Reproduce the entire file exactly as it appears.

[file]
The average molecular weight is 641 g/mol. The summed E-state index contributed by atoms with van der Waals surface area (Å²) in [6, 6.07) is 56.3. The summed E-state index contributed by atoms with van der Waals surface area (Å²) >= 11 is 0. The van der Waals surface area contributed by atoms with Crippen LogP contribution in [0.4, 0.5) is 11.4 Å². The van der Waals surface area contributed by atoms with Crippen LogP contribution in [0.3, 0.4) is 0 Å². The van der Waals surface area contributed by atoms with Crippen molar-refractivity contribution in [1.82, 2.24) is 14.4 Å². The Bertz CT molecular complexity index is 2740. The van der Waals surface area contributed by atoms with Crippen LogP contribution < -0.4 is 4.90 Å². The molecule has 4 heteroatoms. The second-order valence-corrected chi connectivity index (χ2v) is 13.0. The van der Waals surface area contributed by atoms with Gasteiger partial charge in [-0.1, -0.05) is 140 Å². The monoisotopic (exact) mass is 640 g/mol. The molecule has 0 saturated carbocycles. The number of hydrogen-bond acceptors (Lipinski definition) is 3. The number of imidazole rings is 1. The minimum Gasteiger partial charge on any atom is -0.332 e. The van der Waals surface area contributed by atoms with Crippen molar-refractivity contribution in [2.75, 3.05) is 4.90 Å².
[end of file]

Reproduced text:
The average molecular weight is 641 g/mol. The summed E-state index contributed by atoms with van der Waals surface area (Å²) in [6, 6.07) is 56.3. The summed E-state index contributed by atoms with van der Waals surface area (Å²) >= 11 is 0. The van der Waals surface area contributed by atoms with Crippen LogP contribution in [0.4, 0.5) is 11.4 Å². The van der Waals surface area contributed by atoms with Crippen LogP contribution in [0.3, 0.4) is 0 Å². The van der Waals surface area contributed by atoms with Crippen molar-refractivity contribution in [1.82, 2.24) is 14.4 Å². The Bertz CT molecular complexity index is 2740. The van der Waals surface area contributed by atoms with Crippen LogP contribution < -0.4 is 4.90 Å². The molecule has 4 heteroatoms. The second-order valence-corrected chi connectivity index (χ2v) is 13.0. The van der Waals surface area contributed by atoms with Gasteiger partial charge in [-0.1, -0.05) is 140 Å². The monoisotopic (exact) mass is 640 g/mol. The molecule has 0 saturated carbocycles. The number of hydrogen-bond acceptors (Lipinski definition) is 3. The number of imidazole rings is 1. The minimum Gasteiger partial charge on any atom is -0.332 e. The van der Waals surface area contributed by atoms with Crippen molar-refractivity contribution in [2.75, 3.05) is 4.90 Å².